FinTech and the Presidential Election Will Try to Kill You, But Won’t Succeed Just Yet
Financial manufacturers including banks, factors and all manner of secured and unsecured lenders must prepare for accelerating uncertainty in 2016. Global economic turbulence, a rapidly shifting lending landscape full of FinTech start-ups, and the looming presidential election could stand in the way of more champagne and caviar. There are plenty of reasons to ignore Einstein’s famous adage now: prepare at once for war and peace.
There is also much good to toast come December 31. Lenders that kept their foot on the accelerator over the past five years are enjoying record originations and rising valuations. And the party is likely far from over.
Who is that masked man?
The identity of the man behind the development of the bitcoin is still unknown, despite a raid by police on the home of an Australian tech entrepreneur who was named by US publications Gizmodo and Wired as the creator of the cryptocurrency on the basis of leaked interview transcripts.
More than ten police officers arrived at the house of Craig Wright in the Sydney suburb of Gordon ready to perform a search of the property, although the raid was apparently not related to the bitcoin claims, according to the Australian Federal Police, who said: ‘The AFP can confirm it has conducted search warrants to assist the Australian Taxation Office at a residence in Gordon and a business premises in Ryde, Sydney. This matter is unrelated to recent media reporting regarding the digital currency bitcoin.’
People who claim to know Wright have expressed doubts about the likelihood of his involvement, with some saying they believe Gizmodo and Wired have been the victims of an elaborate hoax.
The black stuff
Crude oil prices have fallen to their lowest levels since the global financial crisis, with further losses likely in the coming weeks. On 4 December, the Organization for Petroleum Exporting Countries (Opec) voted to continue its policy of acquiring market share rather than supporting prices, which resulted in US crude oil values dipping to under $40 a barrel. Values are now at their lowest levels since December 2008, when crude-oil futures price fell to around $34.
Opec’s decision to maintain its market share strategy is only part of the story, with the cartel’s organisational disarray stimulating renewed selling and causing widespread anxiety in the sector.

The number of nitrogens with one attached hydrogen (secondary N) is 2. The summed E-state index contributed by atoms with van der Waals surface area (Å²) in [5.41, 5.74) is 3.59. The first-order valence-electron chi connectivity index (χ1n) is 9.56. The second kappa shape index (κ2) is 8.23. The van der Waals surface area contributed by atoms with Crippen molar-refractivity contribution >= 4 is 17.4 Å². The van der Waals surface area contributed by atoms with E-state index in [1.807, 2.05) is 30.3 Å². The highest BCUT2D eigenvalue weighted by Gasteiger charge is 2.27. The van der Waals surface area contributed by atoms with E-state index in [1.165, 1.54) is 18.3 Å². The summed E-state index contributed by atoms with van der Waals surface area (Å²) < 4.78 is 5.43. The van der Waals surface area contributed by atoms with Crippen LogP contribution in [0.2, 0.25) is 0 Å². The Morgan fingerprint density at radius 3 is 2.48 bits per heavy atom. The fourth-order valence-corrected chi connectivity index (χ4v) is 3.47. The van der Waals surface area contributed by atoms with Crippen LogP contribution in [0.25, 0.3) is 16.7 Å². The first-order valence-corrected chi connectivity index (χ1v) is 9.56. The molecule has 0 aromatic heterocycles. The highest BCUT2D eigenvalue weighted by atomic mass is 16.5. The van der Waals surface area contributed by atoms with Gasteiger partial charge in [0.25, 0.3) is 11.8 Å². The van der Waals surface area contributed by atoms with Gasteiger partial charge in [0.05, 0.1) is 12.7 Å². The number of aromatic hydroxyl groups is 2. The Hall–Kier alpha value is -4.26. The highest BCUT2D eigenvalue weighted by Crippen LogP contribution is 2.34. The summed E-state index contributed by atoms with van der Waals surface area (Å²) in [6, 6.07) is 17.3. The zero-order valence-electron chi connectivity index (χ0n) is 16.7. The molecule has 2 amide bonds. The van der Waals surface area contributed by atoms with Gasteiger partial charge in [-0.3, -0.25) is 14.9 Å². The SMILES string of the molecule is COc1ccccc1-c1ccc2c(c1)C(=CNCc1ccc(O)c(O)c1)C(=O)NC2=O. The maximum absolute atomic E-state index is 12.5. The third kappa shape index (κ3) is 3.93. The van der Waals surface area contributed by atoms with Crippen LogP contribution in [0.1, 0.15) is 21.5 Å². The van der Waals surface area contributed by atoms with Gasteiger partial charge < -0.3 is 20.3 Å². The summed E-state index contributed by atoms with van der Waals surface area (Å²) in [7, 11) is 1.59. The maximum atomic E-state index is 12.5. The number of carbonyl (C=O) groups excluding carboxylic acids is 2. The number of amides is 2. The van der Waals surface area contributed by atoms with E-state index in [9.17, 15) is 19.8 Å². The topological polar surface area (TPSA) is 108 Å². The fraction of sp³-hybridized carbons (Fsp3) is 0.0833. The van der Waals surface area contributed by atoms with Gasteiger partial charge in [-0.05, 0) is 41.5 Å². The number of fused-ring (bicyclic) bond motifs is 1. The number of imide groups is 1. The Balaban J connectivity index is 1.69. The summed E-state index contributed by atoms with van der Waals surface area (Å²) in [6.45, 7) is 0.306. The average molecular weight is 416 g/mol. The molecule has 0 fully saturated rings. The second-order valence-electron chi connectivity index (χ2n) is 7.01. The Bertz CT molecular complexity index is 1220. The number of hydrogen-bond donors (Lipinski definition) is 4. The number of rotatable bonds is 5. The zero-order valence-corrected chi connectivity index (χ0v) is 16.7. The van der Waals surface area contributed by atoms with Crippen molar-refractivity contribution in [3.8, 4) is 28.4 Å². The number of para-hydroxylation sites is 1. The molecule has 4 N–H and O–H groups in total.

Coming in to land
If you were one of the millions of Americans who travelled by plane over the Thanksgiving break – perhaps heading home for a family gathering – you may also be among the most disgruntled air travellers in the world. Fact is, US airports are lagging way behind other countries in the world rankings, losing out to their Asian counterparts, as well as some European hubs.
All systems go
With businesses poised for news of an interest rate rise this month, the world’s economy seems to be pulling in two directions. A gentle nudge from 0.25% to 0.5% may not seem like a major move for the Federal Reserve but it’s a move that would have sparked anxiety a year or so ago and will mark the transition towards a more optimistic outlook in the US.
Bumper tax bill
Starbucks and Fiat Chrysler are each in line for a painful multi-million euro tax bill as they prepare to face a ruling by the European Commission (EC), that they had unlawful deals with the Netherlands and Luxembourg.
MEPs have been lobbying for the EC to look closely at allegations that multinationals have benefited hugely from the willingness of some member states to offer special terms to companies willing to funnel their profits through them, using the European bases as little more than a convenient mailbox. The head of competition policy at the EC, Joaquín Almunia, had previously said that companies should not be able to ‘understate their taxable profits by using favourable calculation methods…or receive preferential treatment [that] could amount to hidden subsidies.’ In other words, EU members shouldn’t be conspiring with multinationals just so they can dodge tax obligations and hold on to a bigger slice of the profits pie.